While observing that the need to take into consideration the surrounding circumstances and the conduct of parties in deciding the passing of title would arise only if the recitals in the document are indecisive and ambiguous, the Supreme Court said that the High Court has committed a serious error based on perverse appreciation of evidence, in setting aside the judgment and decree of the First Appellate Court decreeing the subject suit and in restoring the decree of dismissal of the suit of the trial Court.

A Two Judge Bench of Justice M.R. Shah and Justice C.T. Ravikumar clarified that “where a deed of sale had been duly executed and registered, its delivery and payment of consideration have been endorsed thereon it would amount to a full transfer of ownership so as to entitle its purchaser to maintain a suit for possession of the property sold”.

S.M. Jadhav & Company appeared for the Appellant, whereas, Lambat & Associates appeared for the Respondent.

Going by the background of the case, as per the plaint, the first two Original Defendants sold the suit field in favour of the Plaintiff as per registered sale deed. Soon on its execution the Plaintiff was put in possession but the second defendant started disturbing his possession. Suit was then filed in 1979. In view of the registered sale deed, he obtained absolute title over the suit land and in such circumstances, the second defendant who sold the same for discharging debts and family got no right or reason to disturb his peaceful possession. The total sale consideration of ten thousand was given to defendants for the said entire extent of over 3 acres as the first defendant obtained title over 2 acres out of the total extent from the second defendant as per registered sale deed and the second defendant remained as the owner in possession of the balance one acre. It was his case that the second defendant had utilised the sale consideration passed on to him for different purposes, including to pay his debts. Thereafter, for the non-compliance with the order of the Chamber Judge, the SLP stood dismissed qua sixth respondent.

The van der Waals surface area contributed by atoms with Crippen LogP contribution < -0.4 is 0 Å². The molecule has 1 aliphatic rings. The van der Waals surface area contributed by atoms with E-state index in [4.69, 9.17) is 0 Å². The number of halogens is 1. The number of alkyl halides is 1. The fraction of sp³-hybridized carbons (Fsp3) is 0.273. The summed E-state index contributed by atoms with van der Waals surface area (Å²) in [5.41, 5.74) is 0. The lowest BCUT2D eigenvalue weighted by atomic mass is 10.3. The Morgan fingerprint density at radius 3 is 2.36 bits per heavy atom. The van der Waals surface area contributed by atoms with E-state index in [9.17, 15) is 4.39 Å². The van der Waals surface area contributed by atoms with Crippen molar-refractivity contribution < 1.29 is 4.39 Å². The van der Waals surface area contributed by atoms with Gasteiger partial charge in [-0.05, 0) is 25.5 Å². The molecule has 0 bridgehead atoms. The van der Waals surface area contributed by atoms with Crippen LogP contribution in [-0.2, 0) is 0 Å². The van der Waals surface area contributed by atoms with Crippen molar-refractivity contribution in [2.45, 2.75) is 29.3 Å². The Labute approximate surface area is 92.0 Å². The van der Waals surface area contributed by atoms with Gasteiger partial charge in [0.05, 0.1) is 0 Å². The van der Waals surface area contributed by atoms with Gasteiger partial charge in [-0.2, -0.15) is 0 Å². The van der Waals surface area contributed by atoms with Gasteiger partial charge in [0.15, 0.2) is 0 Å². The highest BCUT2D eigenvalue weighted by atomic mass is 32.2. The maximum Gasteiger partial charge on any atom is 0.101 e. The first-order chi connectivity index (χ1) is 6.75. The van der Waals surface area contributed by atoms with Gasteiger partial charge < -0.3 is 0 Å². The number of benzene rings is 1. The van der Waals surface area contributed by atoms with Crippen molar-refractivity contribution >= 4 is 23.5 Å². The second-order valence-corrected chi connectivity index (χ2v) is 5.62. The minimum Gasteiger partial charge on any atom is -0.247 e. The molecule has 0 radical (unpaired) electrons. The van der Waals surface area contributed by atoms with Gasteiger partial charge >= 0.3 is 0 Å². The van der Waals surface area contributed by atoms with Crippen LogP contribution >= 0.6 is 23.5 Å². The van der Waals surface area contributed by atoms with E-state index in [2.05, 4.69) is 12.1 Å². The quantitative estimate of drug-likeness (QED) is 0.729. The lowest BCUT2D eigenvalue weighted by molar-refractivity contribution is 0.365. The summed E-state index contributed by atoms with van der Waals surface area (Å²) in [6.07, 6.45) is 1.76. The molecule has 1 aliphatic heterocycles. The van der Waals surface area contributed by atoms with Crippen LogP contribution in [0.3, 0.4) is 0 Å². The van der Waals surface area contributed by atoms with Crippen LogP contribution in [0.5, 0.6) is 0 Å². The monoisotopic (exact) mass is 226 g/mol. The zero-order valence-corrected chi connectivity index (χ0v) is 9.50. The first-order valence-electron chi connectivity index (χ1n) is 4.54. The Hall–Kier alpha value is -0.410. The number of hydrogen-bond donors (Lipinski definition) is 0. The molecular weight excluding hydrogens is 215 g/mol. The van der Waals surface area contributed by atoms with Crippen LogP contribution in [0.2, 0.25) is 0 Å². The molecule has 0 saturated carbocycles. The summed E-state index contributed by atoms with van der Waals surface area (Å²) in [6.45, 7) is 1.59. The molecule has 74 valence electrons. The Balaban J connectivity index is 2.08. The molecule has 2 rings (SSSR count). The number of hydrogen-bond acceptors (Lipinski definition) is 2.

When the matter reached the Trial Court, it was concluded that the plaintiff had not purchased the suit field as claimed and the sale deed was a sham document which was executed only as a security for a money lending transaction and consequently, the original suit was dismissed with costs. The Regular Civil Appeal, filed by the unsuccessful plaintiff before the First Appellate Court was allowed.

After considering the submissions and referring to the Fragmentation Act, the Apex Court observed that it is only aimed at preventing the fragmentation of agricultural holdings and to provide for the consolidation of agricultural holdings for the purpose of the better cultivation thereof.

The Apex Court further observed that the decision of the High Court on the validity of the sale transaction covered under the sale deed executed by the second defendant in favour of the first defendant, in terms of the provisions under the Fragmentation Act (when that question was not legally available to be considered in the subject suit) and the virtual declaration of the said sale as void, were unsustainable.

The very object of the mandate for registration of transfer of an immovable property worth more than Rs. 100/- under Section 54 of the Transfer of Property Act, 1882, read with Section 17 of the Indian Registration Act, is primarily to give certainty to title. When execution is challenged, registration by itself is no proof of execution and proof of complying with Section 67 of the Evidence Act is necessary”, added the Court.

While affirming the fact that there can be no reason to disbelieve a recital contained in a registered sale deed regarding payment of consideration, executed by the vendor, the Apex Court elucidated that if it is said to have already been paid, going by the registered sale deed, certainly it is for the vendor asserting non-passing of consideration to prove the said asserted fact.

Certainly, parol evidence is admissible to show that a contract embodied in a document was never intended to be acted upon but was made for some collateral purpose”, added the Court.

The Bench went on to highlight that in view of the factum of registration of the sale deed and admission of its execution and the recording of payment of consideration thereon, the second respondent was not justified in raising grievance, initially, even against the sale of the extent of one acre.

Thus, noticing that by virtue of Section 54 of the Transfer of Property Act and Section 17 of the Registration Act and since the immovable property was worth more than Rs 100, the deed was reduced in writing and registered, the Bench concluded that the intention of the parties was also reflected specifically in the deed and at the same time, nothing reflected a contra-intention not to pass the title and ownership even impliedly therein.

Cause Title: Damodhar Narayan Sawale (D) through LRs. Vs. Shri Tejrao Bajirao Mhaske and Ors.

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